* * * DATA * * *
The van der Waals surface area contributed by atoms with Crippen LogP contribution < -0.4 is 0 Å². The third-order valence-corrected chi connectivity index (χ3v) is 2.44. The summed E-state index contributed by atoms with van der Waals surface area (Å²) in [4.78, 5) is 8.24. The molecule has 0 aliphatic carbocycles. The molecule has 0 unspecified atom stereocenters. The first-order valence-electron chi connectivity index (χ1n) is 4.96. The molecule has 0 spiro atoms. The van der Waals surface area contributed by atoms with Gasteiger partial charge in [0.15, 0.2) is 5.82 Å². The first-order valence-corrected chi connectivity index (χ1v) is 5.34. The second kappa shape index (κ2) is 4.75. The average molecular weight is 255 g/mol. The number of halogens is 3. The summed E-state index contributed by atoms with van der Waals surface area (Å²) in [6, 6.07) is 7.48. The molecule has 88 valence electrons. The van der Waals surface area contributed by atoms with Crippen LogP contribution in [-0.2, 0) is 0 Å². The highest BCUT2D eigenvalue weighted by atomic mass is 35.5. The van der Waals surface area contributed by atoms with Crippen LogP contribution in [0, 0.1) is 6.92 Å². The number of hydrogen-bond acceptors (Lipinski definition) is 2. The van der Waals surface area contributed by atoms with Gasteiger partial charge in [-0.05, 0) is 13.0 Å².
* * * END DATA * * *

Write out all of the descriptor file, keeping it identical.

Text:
The van der Waals surface area contributed by atoms with Crippen LogP contribution < -0.4 is 0 Å². The third-order valence-corrected chi connectivity index (χ3v) is 2.44. The summed E-state index contributed by atoms with van der Waals surface area (Å²) in [4.78, 5) is 8.24. The molecule has 0 aliphatic carbocycles. The molecule has 0 unspecified atom stereocenters. The first-order valence-electron chi connectivity index (χ1n) is 4.96. The molecule has 0 spiro atoms. The van der Waals surface area contributed by atoms with Gasteiger partial charge in [0.15, 0.2) is 5.82 Å². The first-order valence-corrected chi connectivity index (χ1v) is 5.34. The second kappa shape index (κ2) is 4.75. The average molecular weight is 255 g/mol. The number of halogens is 3. The summed E-state index contributed by atoms with van der Waals surface area (Å²) in [6, 6.07) is 7.48. The molecule has 88 valence electrons. The van der Waals surface area contributed by atoms with Crippen LogP contribution in [-0.2, 0) is 0 Å². The highest BCUT2D eigenvalue weighted by atomic mass is 35.5. The van der Waals surface area contributed by atoms with Crippen LogP contribution in [0, 0.1) is 6.92 Å². The number of hydrogen-bond acceptors (Lipinski definition) is 2. The van der Waals surface area contributed by atoms with Gasteiger partial charge in [-0.05, 0) is 13.0 Å².